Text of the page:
After an emotional couple of weeks on a bookkeeping course I was really looking forward to going to Grafham. The reports had been extraordinary, big fish and plenty of them! I don’t bank fish, well only very occasionally, but encouraged by Jamie Thomas and Chris McLeod, I thought I would give it a go. A floater and a DI3 would do the job. The boys that practiced gave me a steer - get anywhere along the North shore turn a couple of stones over to disturb the shrimp. Once you have shrimp all around you, there were two methods to catching the fish: (a) Floater with a couple of shrimp patterns and something ugly on the point, and (b) A DI3 with a white snake slowly roly-polied slowly back.
It all seemed simple enough. I set up my rod in the car park with a DI3 and a snake mounted it on the rod rack and made the short drive to Marlow car park. Many had already arrived and were bomb bursting to get to the best marks, reminded me of an England rivers national….lol. I was told it was going to be cold and had put an extra layer on under some 4mm neoprenes. It was a mistake, as I made the walk round to Church bay I was sweating like a fat kid in a sweet shop. By the time I had reached Deep Water Point, I was shedding layers and pounds for that matter - the woolly hat had been stuffed into my day sack. I was a little concerned not to see any other anglers jostling for position and in hindsight that should have been my first clue.
I made my way carefully down the stones and got into the water making as much as a disturbance as I could. Huge clouds of shrimp were thrown up and I marvelled at the size of some of them, they are big beasties and some would have easily been an inch long. From where I started the wind did not seem that bad and it was a fairly straightforward affair casting across the wind and retrieving. I moved backwards towards deep water point continuing to make as much commotion as possible at my feet. I did have a number of sharp takes but could not convert them on the snake so I thought to change to the floater. I fished this for about half an hour with no joy. I had forgotten my phone and my watch so had little clue what the time was but it was certainly time to find a friend.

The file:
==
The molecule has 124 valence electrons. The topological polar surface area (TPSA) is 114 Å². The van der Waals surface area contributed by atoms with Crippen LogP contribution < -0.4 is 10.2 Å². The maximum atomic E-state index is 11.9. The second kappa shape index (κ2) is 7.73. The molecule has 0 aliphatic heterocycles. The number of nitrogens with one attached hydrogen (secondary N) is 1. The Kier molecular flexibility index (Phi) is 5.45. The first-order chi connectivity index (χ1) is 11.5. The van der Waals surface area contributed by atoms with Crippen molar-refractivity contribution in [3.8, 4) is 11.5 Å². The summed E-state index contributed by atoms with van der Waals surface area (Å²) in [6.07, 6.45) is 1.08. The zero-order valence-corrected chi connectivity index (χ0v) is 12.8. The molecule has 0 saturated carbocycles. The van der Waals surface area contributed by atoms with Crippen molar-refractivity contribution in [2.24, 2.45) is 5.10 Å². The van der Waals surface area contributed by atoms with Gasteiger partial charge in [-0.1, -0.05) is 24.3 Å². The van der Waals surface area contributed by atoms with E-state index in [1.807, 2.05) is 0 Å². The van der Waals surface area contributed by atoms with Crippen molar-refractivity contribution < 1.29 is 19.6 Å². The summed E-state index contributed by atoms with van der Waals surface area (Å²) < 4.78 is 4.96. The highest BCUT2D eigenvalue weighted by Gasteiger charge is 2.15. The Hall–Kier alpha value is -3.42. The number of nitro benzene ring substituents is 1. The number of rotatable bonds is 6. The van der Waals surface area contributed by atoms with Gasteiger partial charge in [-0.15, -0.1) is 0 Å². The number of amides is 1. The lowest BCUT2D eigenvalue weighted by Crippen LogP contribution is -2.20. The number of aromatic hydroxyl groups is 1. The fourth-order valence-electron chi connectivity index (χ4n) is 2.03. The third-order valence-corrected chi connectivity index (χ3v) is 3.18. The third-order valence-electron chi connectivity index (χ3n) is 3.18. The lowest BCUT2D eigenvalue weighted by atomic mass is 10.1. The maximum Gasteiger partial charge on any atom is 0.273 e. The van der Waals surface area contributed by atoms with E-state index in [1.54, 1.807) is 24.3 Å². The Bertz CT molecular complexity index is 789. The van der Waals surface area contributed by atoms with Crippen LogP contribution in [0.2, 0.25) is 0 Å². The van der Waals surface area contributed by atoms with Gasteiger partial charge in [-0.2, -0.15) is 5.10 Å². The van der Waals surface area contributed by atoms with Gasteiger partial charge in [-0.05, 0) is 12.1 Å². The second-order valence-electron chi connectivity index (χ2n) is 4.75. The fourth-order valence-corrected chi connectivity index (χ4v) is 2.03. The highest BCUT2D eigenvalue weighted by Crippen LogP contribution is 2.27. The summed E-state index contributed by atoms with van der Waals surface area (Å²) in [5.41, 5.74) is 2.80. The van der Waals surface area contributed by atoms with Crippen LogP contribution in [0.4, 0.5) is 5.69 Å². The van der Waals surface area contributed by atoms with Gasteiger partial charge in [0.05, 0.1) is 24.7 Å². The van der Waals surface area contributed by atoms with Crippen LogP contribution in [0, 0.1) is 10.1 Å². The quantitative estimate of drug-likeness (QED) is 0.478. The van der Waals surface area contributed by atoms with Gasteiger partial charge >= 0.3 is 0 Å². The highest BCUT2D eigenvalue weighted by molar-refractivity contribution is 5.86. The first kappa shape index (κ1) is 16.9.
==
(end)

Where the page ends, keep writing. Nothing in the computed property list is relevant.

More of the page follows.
As I made my way back round towards the car park I spoke with several anglers who were not fairing much better than me. Eventually, I met a couple of the Army guys and they had managed a couple of fish. The winning tactic a little different - they were both fishing a DI7 to get a little distance into the wind. On a whim I had brought my DI7 so stuck it onto my reel and attached a short leader to a minkie booby. I was heartened to see Ben Worley hook what looked to be a good fish and it was unfortunately. It was one of Grafham’s fine Brown Trout and was safely returned.
Stood balls deep in water with the waves bouncing off my chin was not an ideal way to spend my Saturday and my morale was heading south. Other than Ben, I had not seen another fish caught. In a bid to get just a little more distance I waded a little further out and got a face full of Grafham for my efforts. The buoyancy of the neoprene waders helped the wave lift me from my feet and push me back towards the bank. Well that was enough and I decided another move was in order. I moved up to G Buoy Bay but it was busy and I could barely squeeze in. Another move to the other side of Marlow jetty again found me at the end of a long line of anglers. I persevered for a bit but my heart was no longer in it and although I was unsure of the time, I called it a day.
I wandered round to the weigh in and some folks had done really well and there were some great fish caught. There were many stories of triumph but my favourite was John Gamon, who after initially starting on the North shore thought *u** that for a game of soldiers and headed back to the lodge car park. He then proceeded to fish with a floater with the wind at his back catching his limit in a little over an hour and half, brilliant! Jamie Thomas, the match organiser who started late, headed to Hill Farm to get out the way and walked straight into a pod of fish, completing his limit by 1115. The good news was that my lack lustre performance did not undo the team effort and the Army/RAF team retained the shield for another year.
Initially and feeling a little raw I would rather have put my cock in a blender than go bank fishing again. Now I have had a little time to reflect though, I am keen to give it another go but definitely when there is less wind and with a pal that knows the ropes. Probably best not to go straight into a comp either, my hindsight is 20/20.